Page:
Canadian Music Trade - In Depth

Improve Your Collections

What To Do When A Rental Customer Doesn’t Pay & Walks Away With Your Instrument

By Michael Raine

Sassi & Deverell

Every time a rental instrument goes out the door, your store is taking a risk. After all, you can’t run a credit check on every customer. (Well, you could, but it’s probably not worth it.) You trust that they’ll pay the rental fee and return that instrument. But we don’t live in a perfectly honest world and while it may be rare, every so often the money or the instrument disappear. It may even be an honest mistake, but if you’re trying to run a profitable business, you can’t just let it go.

“It’s a personal issue because somebody has taken something from you,” says Robin Sassi, owner of San Diego Music Studio. “I think 10 or 15 years ago, we would let the contract go cold because we’re thinking, ‘Well, they only owe $15’ and ‘Well, they only owe $30.’ Then it’s $45 and then it gets to $100 and by then, they’re a year behind and you know they’re not going to pay. It is not the amount of the monthly payment, it is the amount of the value of the instrument.”

After learning this hard lesson, Sassi, who is also a licenced attorney, decided it had to stop, and sometimes this means taking a hardline approach with delinquent customers that winds up in small claims court. She and her colleague Kimberly Deverell developed a detailed approach to improve their collections, which they shared in the aptly titled NAMM U session, Sure-Fire Ways to Improve Your Collections, at Summer NAMM 2015.

“From a business perspective, a lot of people when they have their music store and they’re investing in a rental fleet, most people don’t pay for the rental fleet in cash first and then collect the rent,” notes Sassi. “And even if you do, you don’t see your return on your investment for maybe a year or two. So when somebody takes the brand new instrument, which has happened to us – like a brand new saxophone rented for the first time and then it’s gone – it’s a big loss.”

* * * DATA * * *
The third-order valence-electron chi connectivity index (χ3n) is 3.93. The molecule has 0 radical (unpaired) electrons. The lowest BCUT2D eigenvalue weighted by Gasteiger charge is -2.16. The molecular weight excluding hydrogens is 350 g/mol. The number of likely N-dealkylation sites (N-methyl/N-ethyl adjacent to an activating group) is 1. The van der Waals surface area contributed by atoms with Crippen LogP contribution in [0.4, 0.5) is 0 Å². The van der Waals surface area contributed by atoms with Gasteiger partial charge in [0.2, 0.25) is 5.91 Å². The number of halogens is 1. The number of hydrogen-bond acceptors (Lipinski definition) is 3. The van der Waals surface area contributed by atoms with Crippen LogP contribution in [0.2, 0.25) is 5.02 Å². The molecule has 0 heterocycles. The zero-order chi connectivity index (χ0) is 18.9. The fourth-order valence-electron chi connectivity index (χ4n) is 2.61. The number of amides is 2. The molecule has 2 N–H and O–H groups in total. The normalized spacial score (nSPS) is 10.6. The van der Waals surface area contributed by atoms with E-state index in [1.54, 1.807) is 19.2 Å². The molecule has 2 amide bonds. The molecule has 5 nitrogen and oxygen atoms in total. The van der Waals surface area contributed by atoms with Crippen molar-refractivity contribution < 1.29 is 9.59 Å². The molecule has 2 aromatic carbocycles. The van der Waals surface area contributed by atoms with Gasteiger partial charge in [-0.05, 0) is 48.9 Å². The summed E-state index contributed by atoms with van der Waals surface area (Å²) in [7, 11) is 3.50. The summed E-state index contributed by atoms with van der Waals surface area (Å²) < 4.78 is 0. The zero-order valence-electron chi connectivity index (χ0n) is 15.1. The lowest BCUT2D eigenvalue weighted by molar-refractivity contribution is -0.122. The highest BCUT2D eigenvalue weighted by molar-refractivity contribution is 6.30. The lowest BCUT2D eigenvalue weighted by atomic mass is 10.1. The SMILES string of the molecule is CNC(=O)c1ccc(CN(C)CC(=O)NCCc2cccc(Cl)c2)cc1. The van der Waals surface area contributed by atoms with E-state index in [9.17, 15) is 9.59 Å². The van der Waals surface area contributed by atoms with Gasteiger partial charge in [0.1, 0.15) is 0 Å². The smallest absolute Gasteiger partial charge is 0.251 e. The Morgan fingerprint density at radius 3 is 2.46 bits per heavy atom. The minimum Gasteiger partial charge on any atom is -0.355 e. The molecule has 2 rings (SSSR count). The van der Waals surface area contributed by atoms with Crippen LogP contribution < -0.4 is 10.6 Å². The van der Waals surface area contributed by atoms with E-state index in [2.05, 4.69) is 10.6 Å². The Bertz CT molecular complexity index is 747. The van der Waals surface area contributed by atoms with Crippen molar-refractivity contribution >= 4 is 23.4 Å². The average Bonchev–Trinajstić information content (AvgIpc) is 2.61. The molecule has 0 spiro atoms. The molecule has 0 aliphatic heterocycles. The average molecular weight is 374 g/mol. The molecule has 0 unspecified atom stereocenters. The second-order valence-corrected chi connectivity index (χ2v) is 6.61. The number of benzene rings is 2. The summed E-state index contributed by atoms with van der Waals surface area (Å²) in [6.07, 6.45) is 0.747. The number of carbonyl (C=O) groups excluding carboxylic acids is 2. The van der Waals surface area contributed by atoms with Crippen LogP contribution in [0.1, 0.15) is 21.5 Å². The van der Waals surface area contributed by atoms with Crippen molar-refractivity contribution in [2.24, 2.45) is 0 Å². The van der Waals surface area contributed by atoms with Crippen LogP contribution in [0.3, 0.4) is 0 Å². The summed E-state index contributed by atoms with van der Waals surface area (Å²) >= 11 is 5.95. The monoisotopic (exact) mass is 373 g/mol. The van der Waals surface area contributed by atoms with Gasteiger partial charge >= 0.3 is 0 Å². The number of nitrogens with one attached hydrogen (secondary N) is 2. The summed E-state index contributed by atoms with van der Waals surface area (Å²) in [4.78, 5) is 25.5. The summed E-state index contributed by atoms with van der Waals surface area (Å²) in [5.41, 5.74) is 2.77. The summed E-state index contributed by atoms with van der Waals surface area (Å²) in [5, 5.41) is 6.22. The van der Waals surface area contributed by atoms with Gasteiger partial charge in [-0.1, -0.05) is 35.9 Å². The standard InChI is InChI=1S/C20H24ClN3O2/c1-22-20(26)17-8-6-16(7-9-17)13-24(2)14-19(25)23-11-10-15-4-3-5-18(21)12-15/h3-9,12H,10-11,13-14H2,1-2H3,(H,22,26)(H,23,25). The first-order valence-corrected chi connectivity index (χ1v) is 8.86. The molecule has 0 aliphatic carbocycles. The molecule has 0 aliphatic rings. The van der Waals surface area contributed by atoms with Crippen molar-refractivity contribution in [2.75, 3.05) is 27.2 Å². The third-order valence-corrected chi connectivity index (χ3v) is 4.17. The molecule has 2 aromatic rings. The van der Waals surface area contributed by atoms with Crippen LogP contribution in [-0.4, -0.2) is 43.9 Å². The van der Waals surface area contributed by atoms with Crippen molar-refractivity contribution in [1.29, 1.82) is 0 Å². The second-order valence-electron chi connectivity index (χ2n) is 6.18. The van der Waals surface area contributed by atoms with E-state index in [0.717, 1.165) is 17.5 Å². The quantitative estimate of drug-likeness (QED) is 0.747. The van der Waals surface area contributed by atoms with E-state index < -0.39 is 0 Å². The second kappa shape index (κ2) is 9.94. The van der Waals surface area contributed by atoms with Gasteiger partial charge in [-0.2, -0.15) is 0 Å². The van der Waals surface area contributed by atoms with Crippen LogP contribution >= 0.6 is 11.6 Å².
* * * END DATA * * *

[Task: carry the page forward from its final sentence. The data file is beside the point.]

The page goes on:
To simultaneously prevent going to court but ensure you’re prepared if you do, Sassi stresses that her plan begins with the rental contract. “You actually have to look at it as a preventative measure. So when you’re making your contract, you’re going to put certain things in there that are going to help you to collect later on.”

For example, Sassi explains, in her contracts rental customers must list their place of employment. Customers will ask, “What does my job have to do with renting an instrument?” but the reason is two-fold. First, if they’ve missed a payment and aren’t answering emails or home phone calls, you can find them at work. Second, if it gets to the unfortunate step where you have taken them to small claims court and got a judgement and they’re still not paying, knowing their place of work makes the process of garnishing their wages to pay the debt easier.

“So the collections process really starts with having a good contract where you get enough information about the person,” says Sassi. “Also, sometimes when I’m renting an instrument and there is somebody I am getting a funny feeling about for whatever reason, call it instinct or whatever, I’ll start a personal conversation. Like, ‘So, where do you work? Where do your kids go to school?’ I’ll actually make notes on their contract after they leave because I’m thinking, ‘I might need that.’”

Like many rental programs, Sassi’s San Diego Music Studio has an automatic payment system in place where the monthly rental fee can automatically be charged to the customer’s credit card or withdrawn from an account. But cards get declined, and sometimes for reason beyond the customer’s control.

“As soon as it gets declined, we call day-of. It potentially is the start of the collection process there, but it could also be, ‘Hey, your credit was declined. Perhaps you got issued a new card or maybe your expiration date has changed. Give us a call or email.’ Nine times out of 10 they’ll call us back and give us an idea, but then there is that one time where we don’t hear back from them.” From there, a week-by-week and step-by-step process of communication begins, which may end in legal action (but hopefully doesn’t).